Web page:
- Chris McClean -
MS: You have known Sandy since he was a boy, how do you feel he represents the north in the ocean and on land?
CM: I think most kids as talented as him would have moved away and tried to pursue a career in surfing. But he stayed close to home to be beside his family and surf the waves that have made the North East what it is. I saw the stickers change on Sandy’s boards (Sandy recently joined Finisterre as an ambassador) and that was a proud moment, there is no one that embodies British surfing more than Sandy. To me British surfing isn’t about competitions in 2ft onshore waves, it’s about seeking out those corners of amazing yet rarely breaking nuggets that would grace the world’s stage on their day. But as they rarely break; only the best scholars of the tides, winds and swell directions get to see them in all their glory. Sandy might not have GCSE’s but he’s certainly a scholar of those special British corners and doesn’t think twice about driving through the night to arrive with the tide and rise of the swell.
I’ve never forgotten one certain week in a cold snowy November. Sandy was working until 3am in a bar, but was up before dawn to drive up the coast to surf the submerged kelp covered reef, he did that every day for five days, surviving on 2/3hrs kip every day and his Mam’s jam sandwiches to surf his favourite slab in minus temperatures. Commitment, Sandy has that in spades.
MS: As a film about the North East, your homeland, what message did you want to share when making this film?
CM: From the outset we want to make a film with Sandy at the forefront and with that a homage to the North East comes naturally. In winter it's raw and dark and totally unique to anywhere else I’ve been. Some of the poorest communities in Britain, nuclear power plants, steelworks, grim fishing ports all nestled next to the most beautiful coves and beaches with, on their day, the best waves in the Britain, if not Europe. We wanted to show that visually, cinematically but also through Sandy’s eyes.
MS: I’d consider you the prince of the North East how do you feel the local people up there have responded to this film so far.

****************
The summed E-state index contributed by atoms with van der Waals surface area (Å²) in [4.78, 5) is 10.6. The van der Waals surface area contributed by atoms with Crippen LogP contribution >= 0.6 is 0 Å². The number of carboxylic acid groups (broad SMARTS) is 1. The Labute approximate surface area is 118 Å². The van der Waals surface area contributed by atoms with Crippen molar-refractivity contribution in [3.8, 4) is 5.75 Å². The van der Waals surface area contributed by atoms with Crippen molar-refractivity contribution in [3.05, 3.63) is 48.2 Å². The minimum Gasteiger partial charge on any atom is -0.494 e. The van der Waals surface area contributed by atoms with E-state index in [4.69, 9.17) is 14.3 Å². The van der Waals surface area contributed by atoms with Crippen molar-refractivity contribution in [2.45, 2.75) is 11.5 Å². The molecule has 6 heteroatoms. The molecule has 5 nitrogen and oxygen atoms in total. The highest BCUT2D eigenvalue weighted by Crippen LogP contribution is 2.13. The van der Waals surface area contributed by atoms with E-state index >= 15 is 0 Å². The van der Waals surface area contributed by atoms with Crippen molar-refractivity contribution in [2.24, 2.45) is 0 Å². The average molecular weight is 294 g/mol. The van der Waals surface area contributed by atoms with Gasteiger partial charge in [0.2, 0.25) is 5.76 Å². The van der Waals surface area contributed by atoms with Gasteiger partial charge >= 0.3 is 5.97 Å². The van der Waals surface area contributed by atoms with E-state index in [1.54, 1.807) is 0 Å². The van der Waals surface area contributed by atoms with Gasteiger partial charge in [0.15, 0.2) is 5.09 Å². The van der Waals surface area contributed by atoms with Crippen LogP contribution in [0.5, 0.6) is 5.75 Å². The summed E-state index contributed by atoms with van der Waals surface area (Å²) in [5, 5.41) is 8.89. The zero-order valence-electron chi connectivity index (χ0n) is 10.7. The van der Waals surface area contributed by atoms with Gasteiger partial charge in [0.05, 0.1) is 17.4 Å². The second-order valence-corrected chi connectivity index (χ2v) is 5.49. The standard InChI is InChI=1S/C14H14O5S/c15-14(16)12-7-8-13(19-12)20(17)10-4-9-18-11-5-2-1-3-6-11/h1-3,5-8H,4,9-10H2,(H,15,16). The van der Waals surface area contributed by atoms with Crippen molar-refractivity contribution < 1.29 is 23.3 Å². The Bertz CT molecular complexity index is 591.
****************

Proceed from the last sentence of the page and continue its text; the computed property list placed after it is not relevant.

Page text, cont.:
SK: I have been blown away by the amount of people who have reached out to pass on kind words about the film. I feel so proud that people are genuinely happy to see the North East surf scene brought to light in a way that represents it so well. A lot of the area has been through tough times but I grew up with a great upbringing, so I didn’t see much of it first-hand. The after effect of jobless and struggling families was present but I didn’t want to portray the North East in a bad way because it such an amazing place despite its slightly checkered past.
MS: Is there anyone you were nervous about showing this film to and why?
SK: The first screening was in my home town of Tynemouth and I mustn’t have really thought about it in the run up to it because when it came to be played, I got super nervous. On the night, the room was filled with family and friends but I was probably most nervous about showing the film to the older generation of surfers who I latched on to and who took me under their wing when I was young, so I really wanted to make them proud of the crowd I grew up in.
MS: It's great seeing you on this film so openly sharing, what would you like to celebrate about this film, feeling good about….
SK: I’m like other males of my age and have trouble talking about my problems and in the film, I talk quite openly about how anxious I was when I was younger which led to me leaving school as a teenager. I never really spoke much about it before as I thought it was embarrassing but since the film I’ve been amazed by how many people have had the same problems and it has led to having some really quite revealing conversations which I’ve never had before, that’s a massive take away for me.
MS: Please tell me about your relationship with Sandy?
LA: Sandy and I couldn't have more different background and experiences but from when I first met him, I felt a kinship was there. He was the best barrel rider of his group at the time but more than that he seemed more interested in the older crew and that kind of respectful attitude set him apart.
Over the years I have seen Sandy accept and take good advice on board. Its led to countless friendships, surf trips, opportunities and ultimately a real progression in his surfing. He's a genuinely fearless barrel dog, I've got photographic evidence of that! But he is dedicated to improving his surfing in small waves, big waves, on rights, landing airs, diverse boards, all the things which often get neglected in North Sea surfing and documenting that has been one of the most rewarding experiences in my surfing life.
MS: This film has been shown at a lot of film festivals, of the ones you have been to can you share some of the reactions from the people you met there?
LA: Judging panels in serious surf zones like Hawaii have loved our slice of life from what is essentially a remote and unfashionable surfing back water.
I suspected the visuals of the film would go down well as they are so drab and industrial and different from most surf films and standing out from the crowd can be half the battle in photography.
Really, it's Sandy's story and his openness that has resonated. I showed the film to a successful commercial photographer. She thought it looked beautiful but was so engaged in the heart of the film and wanted to know more. This has been a common theme in the feedback I've had so far.
‘North Sea Holes is a film with real character. We wanted to tell Sandy’s story and explore his relationship with a hard coastline that bares both scars and beauty; scars of economic hardship, beauty of fantastic waves.’ - Tom Kay
Photograph by Lewis Arnold | Correspondence by Matt Smith